[0045] Preferably, and as illustrated, the flange 230 is an extension of that portion of the lip 216 that extends from the top edge of the side wall 202. However, it is within the scope of the invention that the flange 230 is not integral with the lip 216. For example, in a further embodiment of the invention, an additional flange, or just a locking feature, may be formed in the side wall 202 of the condiment container.

[0046] As mentioned above, the slit 110 is disposed at a distance d2 above the base 106 of the food container 100. As best viewed in FIG. 1, this position should be high enough up the front panel 102 of the food container 100 so that there is “clearance” for attaching the condiment container 200 to the food container 100. Generally speaking, if the food is to be eaten while walking or driving a car, the distance d2 between the slit 110 and the bottom side 102c of the front panel 102 should be greater than the height H of the condiment container 200—in other words, d2>H. If the condiment container is to be used as a support for the food container, the distance d2 should be equal to the height H—in other words, d2=H.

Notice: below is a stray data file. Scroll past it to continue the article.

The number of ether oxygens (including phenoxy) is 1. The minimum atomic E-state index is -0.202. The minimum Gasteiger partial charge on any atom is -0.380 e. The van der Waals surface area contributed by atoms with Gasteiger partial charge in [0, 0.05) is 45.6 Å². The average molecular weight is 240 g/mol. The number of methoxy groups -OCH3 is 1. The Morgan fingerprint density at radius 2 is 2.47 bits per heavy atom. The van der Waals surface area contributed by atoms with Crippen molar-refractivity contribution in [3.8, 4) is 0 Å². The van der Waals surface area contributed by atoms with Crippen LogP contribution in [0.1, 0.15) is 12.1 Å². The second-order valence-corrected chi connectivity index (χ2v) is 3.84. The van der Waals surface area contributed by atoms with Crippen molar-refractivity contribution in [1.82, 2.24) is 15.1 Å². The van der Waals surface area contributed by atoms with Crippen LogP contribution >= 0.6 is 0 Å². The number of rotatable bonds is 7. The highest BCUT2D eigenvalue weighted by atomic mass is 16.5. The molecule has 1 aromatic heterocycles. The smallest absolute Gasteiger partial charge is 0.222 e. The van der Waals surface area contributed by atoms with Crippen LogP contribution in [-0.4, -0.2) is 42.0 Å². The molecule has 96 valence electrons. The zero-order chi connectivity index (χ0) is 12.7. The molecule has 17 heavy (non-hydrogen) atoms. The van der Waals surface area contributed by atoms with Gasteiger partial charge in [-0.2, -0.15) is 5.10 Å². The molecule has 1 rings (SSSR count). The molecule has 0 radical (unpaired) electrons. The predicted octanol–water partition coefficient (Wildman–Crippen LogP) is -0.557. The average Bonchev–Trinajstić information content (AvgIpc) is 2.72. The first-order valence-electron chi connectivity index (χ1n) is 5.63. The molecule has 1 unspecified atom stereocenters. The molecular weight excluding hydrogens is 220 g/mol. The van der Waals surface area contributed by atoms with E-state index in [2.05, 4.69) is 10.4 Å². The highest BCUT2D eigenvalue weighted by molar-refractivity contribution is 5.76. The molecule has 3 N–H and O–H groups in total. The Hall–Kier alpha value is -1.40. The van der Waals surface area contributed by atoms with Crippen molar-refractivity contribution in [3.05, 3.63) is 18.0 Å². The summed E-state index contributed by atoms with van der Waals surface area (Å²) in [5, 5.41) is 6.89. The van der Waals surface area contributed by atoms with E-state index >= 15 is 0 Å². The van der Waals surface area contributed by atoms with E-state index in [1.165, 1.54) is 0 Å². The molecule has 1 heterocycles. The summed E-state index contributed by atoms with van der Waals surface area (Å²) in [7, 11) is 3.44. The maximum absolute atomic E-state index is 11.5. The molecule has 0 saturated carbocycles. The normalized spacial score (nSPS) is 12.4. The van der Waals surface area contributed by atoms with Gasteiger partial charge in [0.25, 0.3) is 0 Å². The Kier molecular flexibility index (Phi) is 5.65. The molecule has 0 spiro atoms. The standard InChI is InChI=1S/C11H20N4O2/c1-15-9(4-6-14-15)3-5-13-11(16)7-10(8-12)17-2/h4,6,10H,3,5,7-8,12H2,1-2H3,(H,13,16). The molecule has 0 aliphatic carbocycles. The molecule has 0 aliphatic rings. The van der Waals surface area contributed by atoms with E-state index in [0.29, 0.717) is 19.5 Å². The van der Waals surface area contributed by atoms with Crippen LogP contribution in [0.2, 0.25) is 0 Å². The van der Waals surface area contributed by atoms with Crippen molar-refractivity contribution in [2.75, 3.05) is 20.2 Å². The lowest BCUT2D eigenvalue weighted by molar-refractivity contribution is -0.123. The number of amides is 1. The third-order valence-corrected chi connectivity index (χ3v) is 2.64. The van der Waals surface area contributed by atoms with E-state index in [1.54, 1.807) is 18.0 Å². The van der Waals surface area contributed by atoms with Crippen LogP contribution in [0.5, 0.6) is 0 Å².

[0047] In use, the flange 230 is inserted into the slit 110, from the outside of the food container 100, sufficiently that locking features 232, 234 are within the food container, thereby securely attaching the condiment container 200 to the food container 100.

Materials and Dimensions

[0048] The food container 100, condiment container 200 and lid 220 may be formed of the following exemplary materials and may have the following approximate dimensions (expressed in both inches and milimeters (mm)). These materials and dimensions are not intended to be limiting—other materials and dimensions being within the scope of the invention.